History - Ficus virens
The disciduous white fig tree (Fiscus virens) dated 200 to 400 years old remains a significant landmark for both the indigenous people of the area and European settlers in what is now the RSL Memorial Park, Poinciana Avenue, Tewantin.

This is the first photo where it is showing the Ficus virens  in Tewantin - approx 1885.
View of Tewantin township and white fig tree, overlooking the Noosa River, ca 1890
This photo shows the Fig tree as it stood infront of the Tewantin Post Office , ca 1964. The tree is still there today.
View of Tewantin , Gooloi Street (poinciana Ave), ca 1920
At this site was an aboriginal burial tree and later a popular meeting place for the Tewantin pioneers. Below this site paddle wheel steamers docked for timber from the 1870's. The tree was adopted as the official logo of the Tewantin-Noosa Garden Club in 1994
Ficus virens -common name  white fig.

It is a large tree in excess of 30 metres tall, with a trunk diameter exceeding 1.8 metres. It can be semideciduous. Heavily buttressed at the base. The bark is smooth and grey with various bumps and lenticels on the trunk. Small branches smooth, but with scars of leaf stipules. Leaves form with the stipules, and they are shed when the leaf develops.

Leaves are alternate on the stem, 5 to 20 cm long, 2.5 to 6 cm wide. Ovate lanceolate in shape. Leaves thin, shiny green above, duller paler green below. Leaves with a short but noticeable tip, often curling to one side. Leaf base somewhat rounded. Leaf stalks narrow and long, 2 to 5 cm in length.

Flowers form within a receptacle, a syconium. Flowers pollinated by fig wasps within the fig. The mature fig changes to a white, pinkish or brown colour with red spots, 10 mm in diameter, almost stalkless on the stem. Fruit ripe in Australia mostly June to August, or at all times during the year.

The figs eaten by a large variety of birds including Australasian figbird, green catbird, Lewin's honeyeater, topknot pigeon and pied currawong. Regeneration is achieved from fresh seed and cuttings. The marcotting technique of propagation is suited to Ficus virens var. sublanceolata.

Suited to parks and large gardens as an ornamental tree. Often seen planted in Australian parks and botanic gardens. The timber is of no commercial use.

On the 11th May 1964 the Tewantin-Noosa Garden Club was formed when 17 intending members met in the C.W.A. Rooms Tewantin and elected President Tina Duncan, Secretary Helen Edwards and Treasurer Mrs McGladrigan, thus establishing a non-fundraising, non-profit making club that welcomed all interested gardeners. An annual membership fee of 10s-6d was decided upon with 6d for afternoon tea.  Guest speakers were invited and competitions held in Floral Art,  Flowers for Fun,  Cut Flowers,  Potted Plants,  Vegetables, Herbs,  Fruit, and Tropical Fruit.  A library was established.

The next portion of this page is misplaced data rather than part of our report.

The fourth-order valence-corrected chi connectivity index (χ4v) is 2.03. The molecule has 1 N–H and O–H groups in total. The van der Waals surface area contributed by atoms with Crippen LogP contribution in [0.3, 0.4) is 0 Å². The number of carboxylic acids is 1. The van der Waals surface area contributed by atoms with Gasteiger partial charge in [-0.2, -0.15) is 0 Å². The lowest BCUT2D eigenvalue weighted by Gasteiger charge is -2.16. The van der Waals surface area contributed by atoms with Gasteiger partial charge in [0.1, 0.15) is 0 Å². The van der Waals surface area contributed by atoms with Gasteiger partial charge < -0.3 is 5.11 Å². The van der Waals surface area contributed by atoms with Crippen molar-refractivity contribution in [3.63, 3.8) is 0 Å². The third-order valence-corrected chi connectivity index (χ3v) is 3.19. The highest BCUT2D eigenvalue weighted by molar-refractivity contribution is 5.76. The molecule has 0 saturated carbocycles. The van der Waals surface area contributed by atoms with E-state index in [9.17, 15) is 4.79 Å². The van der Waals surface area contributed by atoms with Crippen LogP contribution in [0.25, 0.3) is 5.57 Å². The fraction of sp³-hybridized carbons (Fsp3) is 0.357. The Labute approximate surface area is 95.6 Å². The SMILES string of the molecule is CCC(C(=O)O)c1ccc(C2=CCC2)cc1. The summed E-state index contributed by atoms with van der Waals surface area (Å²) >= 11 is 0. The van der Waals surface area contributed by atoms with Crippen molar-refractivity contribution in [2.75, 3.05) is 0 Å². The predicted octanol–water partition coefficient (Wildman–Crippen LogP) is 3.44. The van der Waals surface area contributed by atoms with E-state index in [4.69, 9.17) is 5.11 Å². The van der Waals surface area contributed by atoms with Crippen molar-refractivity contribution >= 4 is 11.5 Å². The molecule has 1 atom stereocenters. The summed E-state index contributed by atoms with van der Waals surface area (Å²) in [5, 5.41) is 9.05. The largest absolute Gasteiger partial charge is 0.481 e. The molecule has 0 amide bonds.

Over the next 50 years the club has moved meeting venue a number of times but has kept to the principles established in 1964.  Membership has fluctuated over the years - up to 110 in 2008 - 60 at our 50th celebration and 100 in 2016.

From inception to the 1990s floral arrangements were a big part of the club’s competition and activity.

Club Achievements over the years include participation in the Nambour Chelsea Flower Show from 1969 to 1974, then 1978 to 1987 and 1994.  Back in the sixties activities included Floral carpets as non-competitive displays at the CWA Flower shows, bouquets for Debutante Balls,  sprays for the Tewantin State School “Maytime Quest Entrants” and special arrangements for the opening of Noosa’s Shire Library.

Co-operation with Noosa Council  began early with a two guinea donation to the “Sandfly Eradication Campaign” in 1965 and two members on the “Beautification Committee”- helping with planting gardens around the Ambulance and Noosa Arts:  street tree plantings in 1967, 1976, 1982; Swift Park Cooroy as well as Australia Day plantings.     

In September 1978 the Club affiliated with the Garden Club of Australia Inc.  Affiliation with the Queensland Council of Garden Clubs Inc. came in September 1981.   In 1991 came affiliation with the Floral Art Society of Queensland Inc.  In 1995 the Club won the inaugural “Sally Kalina Award for the Best Effort within an Australian Zone”. In 1996 the QCGC Twin Club Scheme teamed TNGC with Stafford Garden Club.

The annual “Club Champion” trophy commenced in 1995 when a painting was commissioned from club member Lesley Fishbourne.

A monthly newsletter called “The Afternoon Tea Tree” was started in 1989 and continued to be published in that format for 10 years.  Tewantin-Noosa Garden Club Inc. Newsletter is the new style with news, competition results and members articles.

Through the years the garden club has held excursions- either by bus or car pool - to many public and private gardens and to the Toowoomba Flower festival.   Many interesting speakers have shared their knowledge on a wide variety of garden subjects - showing members how to prune, pot, divide, test soil and treat disease. Friendship days are held each year to promote friendship and gardening with other clubs and local residents. 
Tewantin War Memorial, Town Square, circa 1931
Tewantin-Noosa Garden Club will inspire, teach & help gardeners now & into the future

The TEWANTIN-NOOSA GARDEN CLUB logo is this Ficus virens - var. sublanceolata
Ficus virens - var. sublanceolata

Ficus virens - Today

The History of Tewantin-Noosa Garden Club 1964 - to present day